A soldier who went missing from Kinmen County on Thursday last week has been confirmed to be in China. It has not been determined why the soldier swam there, but the situation does raise the question of criminal liability.
A serving member of the military who surrenders to an enemy is punishable under Article 24 of the Criminal Code of the Armed Forces (陸海空軍刑法) and liable to imprisonment of no less than 10 years, life imprisonment or the death penalty, depending on the severity of the crime.
The applicability of this law to defections to the Chinese communists has caused controversy over whether China should be considered an enemy state. This is because Article 11 of the Additional Articles of the Republic of China Constitution (中華民國憲法增修條文) treats China as part of the “mainland area,” not a foreign country.
This presents complications for the application of the crime of treason, which involves safeguarding the state’s existence. When the Criminal Code was amended in 2019, the loophole was meant to be closed by the addition of Article 115-1, extending liability for treason to “offenses committed in Mainland China, Hong Kong, Macau, or any hostile foreign forces, or to the agents thereof.”
This amendment only settled the question of whether China is to be considered a foreign country; the matter of whether it could be considered an enemy in the eyes of the law remains unresolved. The definition of an enemy state depends on how authorities interpret the situation.
Although the Chinese People’s Liberation Army has been sending jets close to Taiwan’s airspace, there is no explicit provision in laws or official documents that considers the other side of the Taiwan Strait as an enemy state or enemy force, and this makes the application of the crime of defection to China problematic.
Consequently, if a soldier swims to the other side, they can only be punished for attempting to dodge military service.
Article 39 of the Criminal Code of the Armed Forces says a person who tries to avoid military service over a long period for the purpose of evasion could be imprisoned for up to five years, but a person who tries to escape service could have the penalty reduced if they return within six days.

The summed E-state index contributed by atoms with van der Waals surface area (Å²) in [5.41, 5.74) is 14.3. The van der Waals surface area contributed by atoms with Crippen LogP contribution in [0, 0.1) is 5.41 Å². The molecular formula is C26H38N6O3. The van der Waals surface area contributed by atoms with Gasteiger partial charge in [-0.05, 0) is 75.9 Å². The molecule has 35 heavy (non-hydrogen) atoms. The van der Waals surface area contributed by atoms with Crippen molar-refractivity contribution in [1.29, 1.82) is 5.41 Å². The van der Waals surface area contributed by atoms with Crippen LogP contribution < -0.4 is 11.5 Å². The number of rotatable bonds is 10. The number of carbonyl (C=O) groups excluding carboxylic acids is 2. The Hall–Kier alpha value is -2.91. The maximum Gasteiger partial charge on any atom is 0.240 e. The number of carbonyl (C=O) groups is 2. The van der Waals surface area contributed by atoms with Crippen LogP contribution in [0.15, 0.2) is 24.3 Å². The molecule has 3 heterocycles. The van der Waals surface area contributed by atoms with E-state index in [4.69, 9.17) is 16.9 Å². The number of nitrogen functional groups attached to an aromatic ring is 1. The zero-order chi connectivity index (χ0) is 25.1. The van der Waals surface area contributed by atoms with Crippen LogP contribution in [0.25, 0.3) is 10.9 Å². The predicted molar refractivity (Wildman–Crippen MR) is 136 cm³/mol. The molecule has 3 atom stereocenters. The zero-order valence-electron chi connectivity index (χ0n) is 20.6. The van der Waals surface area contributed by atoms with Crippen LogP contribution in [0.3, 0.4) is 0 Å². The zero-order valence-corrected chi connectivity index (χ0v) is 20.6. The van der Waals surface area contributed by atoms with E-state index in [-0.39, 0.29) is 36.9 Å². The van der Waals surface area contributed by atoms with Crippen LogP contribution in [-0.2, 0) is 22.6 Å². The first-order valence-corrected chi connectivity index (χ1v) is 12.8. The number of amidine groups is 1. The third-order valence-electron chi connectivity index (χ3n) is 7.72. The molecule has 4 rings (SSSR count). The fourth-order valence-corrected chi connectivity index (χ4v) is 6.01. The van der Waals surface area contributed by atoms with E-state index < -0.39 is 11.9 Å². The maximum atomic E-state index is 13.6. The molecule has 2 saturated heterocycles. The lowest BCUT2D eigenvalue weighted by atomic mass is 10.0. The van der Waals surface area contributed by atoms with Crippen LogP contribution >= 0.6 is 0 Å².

The offense, then, must be committed with the intent of evading military service for a long period. If done because of emotional stress or other pressures, it would not be considered as having been committed with the intention to evade service, and would fall under Article 40 of the Criminal Code of the Armed Forces and be punishable by up to three years in prison.
This is why the notice of evasion was not issued until Wednesday, six days after the person went missing.
Further complications arise if China is unwilling to repatriate the soldier. The crime has been established, but the act is ongoing, and according to Article 80 of the Criminal Code, the statute of limitations commences from the day the offense is committed. If the offense is of a continuing nature, the period commences from the last day on which the offense is completed.
As long as the person has not returned to Taiwan to face arrest, the act is continuing and the statute of limitations does not start to run.
There is precedent in the case of Justin Lin (林毅夫), who defected to China by swimming from Kinmen to Xiamen in 1979.
Wu Ching-chin is a professor of law at Aletheia University and director of its Research Center for Criminal Law.
Translated by Paul Cooper
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